Health, Wellness, and Injury Prevention for MusiciansKeep yourself and your music making in top form!
Chapters 12-13 of The Musician’s Way delve into self-care, occupational health, and injury prevention for musicians. The resources on this page complement that material. Note: before you make decisions about your health, consult a healthcare professional.
Injury Prevention for Instrumentalists
See p. 229-291 of The Musician’s Way.
“Exercise for Musicians: Flay Fit, Not Flat.” How exercise benefits musicians, by Bronwen Ackermann, Ph.D.
“Return to play schedule following injury.” From Musicians’ Health Scotland.
“Looking at Musicians’ Health through the Ages.” Ralph Manchester, M.D., sums up the prevalence and incidence of playing-related injuries.
“Musculoskeletal Disorders Affecting Musicians and Considerations for their Prevention.” Slides by physiotherapist Patrice Berque; includes anatomical drawings and photos.
AthletesandtheArts.com. Integrating sports medicine and music.
“What Studying Musicians Tells Us about Motor Control of the Hand.” Article by Alan Watson, Ph.D. (2006).
Books about injury prevention for musicians
The Musician’s Way, by Gerald Klickstein (Oxford 2009; 15th printing, 2019).
The Musician’s Survival Manual, ebook by R. Norris, M.D. (2011/1993).
The Musician’s Body, by Llobet and Odam (Ashgate 2007).
Playing (less) Hurt, by Janet Horvath (2010 edition).
Locate an Arts Medicine Specialist
See p. 246-249 of The Musician’s Way.
American Academy of Otolaryngology. Global voice & hearing doctor directory.
For German-language resources, see: musiciansway.com/beruf-musiker
See p. 250-269 of The Musician’s Way.
“The Alexander Technique.” A synopsis by Sara Cohoe.
The Sum Total Value of Non-Doing. Bill Plake on how AT liberates artistry.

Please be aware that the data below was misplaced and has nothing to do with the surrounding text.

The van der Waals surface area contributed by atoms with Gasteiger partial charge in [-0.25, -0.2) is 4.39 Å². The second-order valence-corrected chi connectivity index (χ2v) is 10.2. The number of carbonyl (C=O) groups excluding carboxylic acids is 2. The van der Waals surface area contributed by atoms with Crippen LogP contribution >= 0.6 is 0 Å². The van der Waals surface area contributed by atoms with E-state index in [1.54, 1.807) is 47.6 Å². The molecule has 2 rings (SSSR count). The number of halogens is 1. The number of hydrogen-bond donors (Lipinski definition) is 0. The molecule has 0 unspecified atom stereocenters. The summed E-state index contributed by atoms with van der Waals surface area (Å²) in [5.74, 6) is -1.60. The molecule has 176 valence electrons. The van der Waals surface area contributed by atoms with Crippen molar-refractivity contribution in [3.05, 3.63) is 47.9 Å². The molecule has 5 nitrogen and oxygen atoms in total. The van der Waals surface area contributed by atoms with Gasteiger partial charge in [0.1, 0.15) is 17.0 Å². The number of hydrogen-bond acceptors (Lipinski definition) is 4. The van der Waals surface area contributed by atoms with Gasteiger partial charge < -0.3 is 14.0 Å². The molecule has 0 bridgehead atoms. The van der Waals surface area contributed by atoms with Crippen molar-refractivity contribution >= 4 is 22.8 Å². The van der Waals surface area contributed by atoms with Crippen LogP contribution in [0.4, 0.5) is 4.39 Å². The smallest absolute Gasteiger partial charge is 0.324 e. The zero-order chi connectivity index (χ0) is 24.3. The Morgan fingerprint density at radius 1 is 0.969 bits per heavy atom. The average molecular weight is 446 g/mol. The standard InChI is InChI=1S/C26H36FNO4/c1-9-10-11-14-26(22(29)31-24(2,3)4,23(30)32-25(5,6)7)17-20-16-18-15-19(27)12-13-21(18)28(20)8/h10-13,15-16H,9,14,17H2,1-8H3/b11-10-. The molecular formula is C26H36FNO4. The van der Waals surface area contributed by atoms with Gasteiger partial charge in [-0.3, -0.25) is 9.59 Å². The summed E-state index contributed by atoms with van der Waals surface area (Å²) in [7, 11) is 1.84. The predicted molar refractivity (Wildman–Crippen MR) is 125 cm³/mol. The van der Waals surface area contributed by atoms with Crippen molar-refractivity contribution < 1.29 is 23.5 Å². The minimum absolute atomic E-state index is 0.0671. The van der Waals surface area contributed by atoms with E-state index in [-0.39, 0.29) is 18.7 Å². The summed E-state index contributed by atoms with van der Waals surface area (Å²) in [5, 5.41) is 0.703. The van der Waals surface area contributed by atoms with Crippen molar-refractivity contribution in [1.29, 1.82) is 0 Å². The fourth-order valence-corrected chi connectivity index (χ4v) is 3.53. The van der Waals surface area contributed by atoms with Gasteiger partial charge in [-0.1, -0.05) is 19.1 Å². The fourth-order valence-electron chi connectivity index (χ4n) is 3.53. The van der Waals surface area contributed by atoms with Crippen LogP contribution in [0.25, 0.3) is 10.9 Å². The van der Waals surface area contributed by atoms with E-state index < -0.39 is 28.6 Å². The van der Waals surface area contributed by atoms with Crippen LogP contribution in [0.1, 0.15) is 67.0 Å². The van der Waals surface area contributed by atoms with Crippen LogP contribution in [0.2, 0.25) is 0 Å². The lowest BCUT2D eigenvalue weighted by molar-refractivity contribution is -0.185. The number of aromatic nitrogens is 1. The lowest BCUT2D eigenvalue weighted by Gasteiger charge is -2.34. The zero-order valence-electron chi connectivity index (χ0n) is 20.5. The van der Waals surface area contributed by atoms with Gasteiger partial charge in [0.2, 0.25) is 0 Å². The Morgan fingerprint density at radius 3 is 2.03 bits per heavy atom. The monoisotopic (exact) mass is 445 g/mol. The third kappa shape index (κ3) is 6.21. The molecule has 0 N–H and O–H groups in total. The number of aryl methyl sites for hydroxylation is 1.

BodyMap.org, by Barbara Conable.
Books about Alexander Technque
The Alexander Technique for Musicians, by Kleinman & Buckoke (2014).
Indirect Procedures, 2nd Edition, Pedro de Alcantara (Oxford, 2013).
How You Stand, How You Move, How You Live, Missy Vineyard (Da Capo, 2007).
What Every Musician Needs to Know About the Body, Barbara Conable (2000).
Ergonomics and Computer Use
Consult p. 250-269 of The Musician’s Way.
Counteracting Substance Abuse
See p. 307-309 of The Musician’s Way.
Guidelines for Moderate Drinking. From the USDA.
How to Cut Down on Drinking, from the NIAA (2001).
Music Medicine Reference
The Biology of Musical Performance and Performance-related Injury, by Alan H. D. Watson, Ph.D. (Scarecrow Press, 2009).
See The Musician’s Way for practical applications of music medicine research.
Voice Care & Vocal Health
Locate a voice doctor worldwide. Via the American Academy of Otolaryngology.
The Owner’s Manual to the Voice, by Rachel Gates (Oxford, 2013).
Fit to Sing. A factsheet from the British Assoc. of Performing Arts Medicine.
Advice for Care of the Voice, from the Texas Voice Center.
Vocal hygiene tips. Dos and Don’ts from the Canadian Voice Care Foundation.
Effects of Medications on Voice and Speech, via the NCVS.
Understanding Hoarseness, from ENT Associates.
General Health and Wellness
See Part III of The Musician’s Way.